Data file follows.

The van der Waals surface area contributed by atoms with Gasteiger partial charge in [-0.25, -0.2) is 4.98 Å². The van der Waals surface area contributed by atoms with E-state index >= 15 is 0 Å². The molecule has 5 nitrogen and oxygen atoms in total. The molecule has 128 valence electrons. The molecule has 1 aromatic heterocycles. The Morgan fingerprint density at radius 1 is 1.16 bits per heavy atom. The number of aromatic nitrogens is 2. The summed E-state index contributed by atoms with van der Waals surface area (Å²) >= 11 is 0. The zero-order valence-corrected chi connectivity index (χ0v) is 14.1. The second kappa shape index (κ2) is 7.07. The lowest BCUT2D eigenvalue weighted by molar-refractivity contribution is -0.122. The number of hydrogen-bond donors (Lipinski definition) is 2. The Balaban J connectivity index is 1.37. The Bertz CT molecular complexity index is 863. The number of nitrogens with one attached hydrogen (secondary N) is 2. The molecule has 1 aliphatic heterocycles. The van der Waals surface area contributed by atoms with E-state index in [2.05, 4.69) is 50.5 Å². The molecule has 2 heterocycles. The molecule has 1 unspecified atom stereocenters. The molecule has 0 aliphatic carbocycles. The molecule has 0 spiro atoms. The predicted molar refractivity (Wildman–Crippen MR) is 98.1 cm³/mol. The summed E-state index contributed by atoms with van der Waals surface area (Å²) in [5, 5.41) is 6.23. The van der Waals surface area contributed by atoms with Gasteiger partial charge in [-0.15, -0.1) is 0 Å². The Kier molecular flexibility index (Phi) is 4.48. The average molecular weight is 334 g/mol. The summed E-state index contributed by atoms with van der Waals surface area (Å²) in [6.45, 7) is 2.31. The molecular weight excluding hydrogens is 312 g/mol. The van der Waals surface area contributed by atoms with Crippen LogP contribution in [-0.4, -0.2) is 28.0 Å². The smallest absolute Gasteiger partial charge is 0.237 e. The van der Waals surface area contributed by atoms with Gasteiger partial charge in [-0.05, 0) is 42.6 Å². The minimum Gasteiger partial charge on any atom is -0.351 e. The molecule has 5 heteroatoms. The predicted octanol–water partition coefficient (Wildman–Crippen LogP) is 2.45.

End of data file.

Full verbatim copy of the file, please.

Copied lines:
The van der Waals surface area contributed by atoms with Gasteiger partial charge in [-0.25, -0.2) is 4.98 Å². The van der Waals surface area contributed by atoms with E-state index >= 15 is 0 Å². The molecule has 5 nitrogen and oxygen atoms in total. The molecule has 128 valence electrons. The molecule has 1 aromatic heterocycles. The Morgan fingerprint density at radius 1 is 1.16 bits per heavy atom. The number of aromatic nitrogens is 2. The summed E-state index contributed by atoms with van der Waals surface area (Å²) >= 11 is 0. The zero-order valence-corrected chi connectivity index (χ0v) is 14.1. The second kappa shape index (κ2) is 7.07. The lowest BCUT2D eigenvalue weighted by molar-refractivity contribution is -0.122. The number of hydrogen-bond donors (Lipinski definition) is 2. The Balaban J connectivity index is 1.37. The Bertz CT molecular complexity index is 863. The number of nitrogens with one attached hydrogen (secondary N) is 2. The molecule has 1 aliphatic heterocycles. The van der Waals surface area contributed by atoms with E-state index in [2.05, 4.69) is 50.5 Å². The molecule has 2 heterocycles. The molecule has 1 unspecified atom stereocenters. The molecule has 0 aliphatic carbocycles. The molecule has 0 spiro atoms. The predicted molar refractivity (Wildman–Crippen MR) is 98.1 cm³/mol. The summed E-state index contributed by atoms with van der Waals surface area (Å²) in [5, 5.41) is 6.23. The van der Waals surface area contributed by atoms with Gasteiger partial charge in [-0.15, -0.1) is 0 Å². The Kier molecular flexibility index (Phi) is 4.48. The average molecular weight is 334 g/mol. The summed E-state index contributed by atoms with van der Waals surface area (Å²) in [6.45, 7) is 2.31. The molecular weight excluding hydrogens is 312 g/mol. The van der Waals surface area contributed by atoms with Crippen LogP contribution in [-0.4, -0.2) is 28.0 Å². The smallest absolute Gasteiger partial charge is 0.237 e. The van der Waals surface area contributed by atoms with Gasteiger partial charge in [-0.05, 0) is 42.6 Å². The minimum Gasteiger partial charge on any atom is -0.351 e. The molecule has 5 heteroatoms. The predicted octanol–water partition coefficient (Wildman–Crippen LogP) is 2.45.